E-Health records become a reality for three sites


The Federal Government’s $466.7 million e-health records scheme will shortly start to surface in patients lives in the real world, with Health Minister Nicola Roxon this morning announcing three trial general practitioner networks that will start to implement the technology.

Labor allocated the money in the last Federal Budget after years of the health industry and technology experts calling for development and national leadership in e-health and health identifier technology to better tie together patients’ records and achieve clinical outcomes.

However, the Opposition has pledged to cancel the scheme.

The three GP networks will be GPpartners in Brisbane, GP Access in New South Wales’ Hunter Valley and the Melbourne East GP Network in Victoria.

“This is an important step forward in allowing online access to health records for each Australian that chooses to,” said Roxon in a statement this morning, noting the networks were chosen because they already have strong e-health capability within their communities.

In addition to building e-health records, the GP networks will use health care identifiers for the patients — the health identifier database was recently created by the Government — and will electronically send discharge summaries and referrals using national specifications.

The two-year trial project will cost up to $12.5 million in total. And the NSW and Queensland State Governments will also kick in $1.2 million each to help the project.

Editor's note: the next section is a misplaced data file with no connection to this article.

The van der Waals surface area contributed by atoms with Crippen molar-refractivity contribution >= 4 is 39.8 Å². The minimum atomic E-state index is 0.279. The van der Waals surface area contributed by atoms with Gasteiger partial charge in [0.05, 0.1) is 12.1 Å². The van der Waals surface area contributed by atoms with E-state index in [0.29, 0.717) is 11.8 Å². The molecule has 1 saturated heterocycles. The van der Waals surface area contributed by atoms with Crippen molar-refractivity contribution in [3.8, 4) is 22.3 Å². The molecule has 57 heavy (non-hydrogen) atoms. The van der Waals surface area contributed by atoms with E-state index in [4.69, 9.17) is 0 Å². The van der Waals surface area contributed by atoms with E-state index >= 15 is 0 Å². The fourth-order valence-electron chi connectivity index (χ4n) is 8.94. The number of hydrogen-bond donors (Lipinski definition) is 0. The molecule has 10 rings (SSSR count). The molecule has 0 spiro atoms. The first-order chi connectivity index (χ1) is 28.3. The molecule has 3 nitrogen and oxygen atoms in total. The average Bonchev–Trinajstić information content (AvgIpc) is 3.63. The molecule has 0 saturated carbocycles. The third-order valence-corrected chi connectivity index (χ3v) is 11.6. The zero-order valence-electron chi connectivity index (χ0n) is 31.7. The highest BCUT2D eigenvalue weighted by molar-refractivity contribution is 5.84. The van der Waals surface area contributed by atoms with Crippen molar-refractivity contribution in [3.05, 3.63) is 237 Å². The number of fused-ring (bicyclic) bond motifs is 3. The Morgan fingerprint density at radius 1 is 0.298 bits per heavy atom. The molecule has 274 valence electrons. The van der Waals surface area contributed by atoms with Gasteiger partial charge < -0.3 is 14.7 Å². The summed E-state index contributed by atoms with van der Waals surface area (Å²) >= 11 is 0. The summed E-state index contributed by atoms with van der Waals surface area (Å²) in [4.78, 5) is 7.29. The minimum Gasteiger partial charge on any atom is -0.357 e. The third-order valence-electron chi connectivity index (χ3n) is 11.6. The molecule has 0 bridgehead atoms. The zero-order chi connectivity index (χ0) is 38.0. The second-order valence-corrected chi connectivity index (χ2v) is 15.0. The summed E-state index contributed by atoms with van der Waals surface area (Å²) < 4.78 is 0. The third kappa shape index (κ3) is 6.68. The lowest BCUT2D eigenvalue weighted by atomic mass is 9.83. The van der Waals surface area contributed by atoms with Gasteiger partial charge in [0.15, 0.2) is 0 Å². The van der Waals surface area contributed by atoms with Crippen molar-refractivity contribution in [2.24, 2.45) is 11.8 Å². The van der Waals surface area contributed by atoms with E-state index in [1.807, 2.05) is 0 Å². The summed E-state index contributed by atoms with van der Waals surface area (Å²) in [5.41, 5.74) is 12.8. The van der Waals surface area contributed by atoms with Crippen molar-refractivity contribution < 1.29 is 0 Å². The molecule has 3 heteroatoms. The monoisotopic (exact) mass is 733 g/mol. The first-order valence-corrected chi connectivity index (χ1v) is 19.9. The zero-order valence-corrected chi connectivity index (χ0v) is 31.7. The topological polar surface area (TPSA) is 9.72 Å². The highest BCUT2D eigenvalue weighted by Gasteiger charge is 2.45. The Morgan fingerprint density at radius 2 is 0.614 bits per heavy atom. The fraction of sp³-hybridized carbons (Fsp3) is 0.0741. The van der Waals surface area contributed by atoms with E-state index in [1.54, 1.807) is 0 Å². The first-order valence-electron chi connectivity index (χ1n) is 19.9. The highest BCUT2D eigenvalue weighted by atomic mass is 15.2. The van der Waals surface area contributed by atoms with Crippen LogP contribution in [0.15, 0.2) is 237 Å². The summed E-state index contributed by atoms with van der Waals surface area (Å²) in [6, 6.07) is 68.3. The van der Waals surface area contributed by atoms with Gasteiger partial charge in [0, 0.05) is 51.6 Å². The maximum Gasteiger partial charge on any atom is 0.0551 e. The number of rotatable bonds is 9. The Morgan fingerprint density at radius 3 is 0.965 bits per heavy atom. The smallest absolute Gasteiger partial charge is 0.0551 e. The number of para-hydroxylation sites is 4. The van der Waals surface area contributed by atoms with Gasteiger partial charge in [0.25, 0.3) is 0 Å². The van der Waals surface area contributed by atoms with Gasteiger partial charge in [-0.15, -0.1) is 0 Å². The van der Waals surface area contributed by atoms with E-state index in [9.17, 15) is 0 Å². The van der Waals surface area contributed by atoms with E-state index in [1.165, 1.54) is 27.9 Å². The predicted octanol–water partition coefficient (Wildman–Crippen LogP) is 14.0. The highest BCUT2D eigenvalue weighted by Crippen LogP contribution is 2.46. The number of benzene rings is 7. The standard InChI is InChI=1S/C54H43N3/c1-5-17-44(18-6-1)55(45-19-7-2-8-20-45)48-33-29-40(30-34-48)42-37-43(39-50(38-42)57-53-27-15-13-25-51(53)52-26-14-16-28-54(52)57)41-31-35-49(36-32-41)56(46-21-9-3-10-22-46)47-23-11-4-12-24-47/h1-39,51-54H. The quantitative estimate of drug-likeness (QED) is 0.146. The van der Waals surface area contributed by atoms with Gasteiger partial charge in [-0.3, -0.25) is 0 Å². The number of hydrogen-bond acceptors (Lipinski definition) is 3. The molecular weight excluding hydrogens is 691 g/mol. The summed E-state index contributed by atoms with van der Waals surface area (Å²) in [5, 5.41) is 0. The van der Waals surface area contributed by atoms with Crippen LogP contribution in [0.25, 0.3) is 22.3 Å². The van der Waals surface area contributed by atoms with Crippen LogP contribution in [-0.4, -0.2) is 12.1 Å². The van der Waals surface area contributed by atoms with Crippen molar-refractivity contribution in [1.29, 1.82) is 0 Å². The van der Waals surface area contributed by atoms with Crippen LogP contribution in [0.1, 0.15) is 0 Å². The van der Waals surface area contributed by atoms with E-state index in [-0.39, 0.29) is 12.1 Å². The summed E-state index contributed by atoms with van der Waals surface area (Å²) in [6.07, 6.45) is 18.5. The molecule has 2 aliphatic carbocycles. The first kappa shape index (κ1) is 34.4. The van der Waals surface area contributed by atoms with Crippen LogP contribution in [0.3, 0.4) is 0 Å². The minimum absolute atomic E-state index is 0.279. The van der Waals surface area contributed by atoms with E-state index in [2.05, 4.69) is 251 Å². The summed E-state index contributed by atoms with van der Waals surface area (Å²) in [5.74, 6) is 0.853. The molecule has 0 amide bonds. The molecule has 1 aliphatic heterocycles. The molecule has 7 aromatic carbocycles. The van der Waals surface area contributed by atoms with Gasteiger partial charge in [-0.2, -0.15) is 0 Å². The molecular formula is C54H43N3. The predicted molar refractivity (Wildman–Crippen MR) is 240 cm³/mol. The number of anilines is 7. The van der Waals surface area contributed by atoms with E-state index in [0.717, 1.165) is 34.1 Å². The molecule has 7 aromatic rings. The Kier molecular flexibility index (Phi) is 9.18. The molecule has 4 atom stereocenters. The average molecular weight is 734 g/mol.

The news comes as Prime Minister Julia Gillard has recently been dramatically ramping up Labor’s focus on electronic service delivery, announcing yesterday that Medicare rebates would be provided for online consultations across a range of specialities — and describing Labor’s National Broadband Network as core to the vision.

However, much of the details around how Labor’s $466.7 million in funding will be used remain scant.

In June Roxon said the easiest way to think of the project was similar to how bank customers accessed their account online. It would be “at least two years” before patients would be able to use the system to access their information, the minister said at the time.

Long-time e-Health pundit and industry veteran David More this week wrote on his blog that it was positive that e-health was a bit more “top of mind” in the Federal Election than it had been in the past — but he noted the community was still “in the dark” about much of Labor’s actual e-health plan.

Image credit: Wojciech Wolak, royalty free


  1. Interesting article Renai. I wonder if insurance companies will be able to access these records before deciding on whether or not they’ll issue someone medical insurance.

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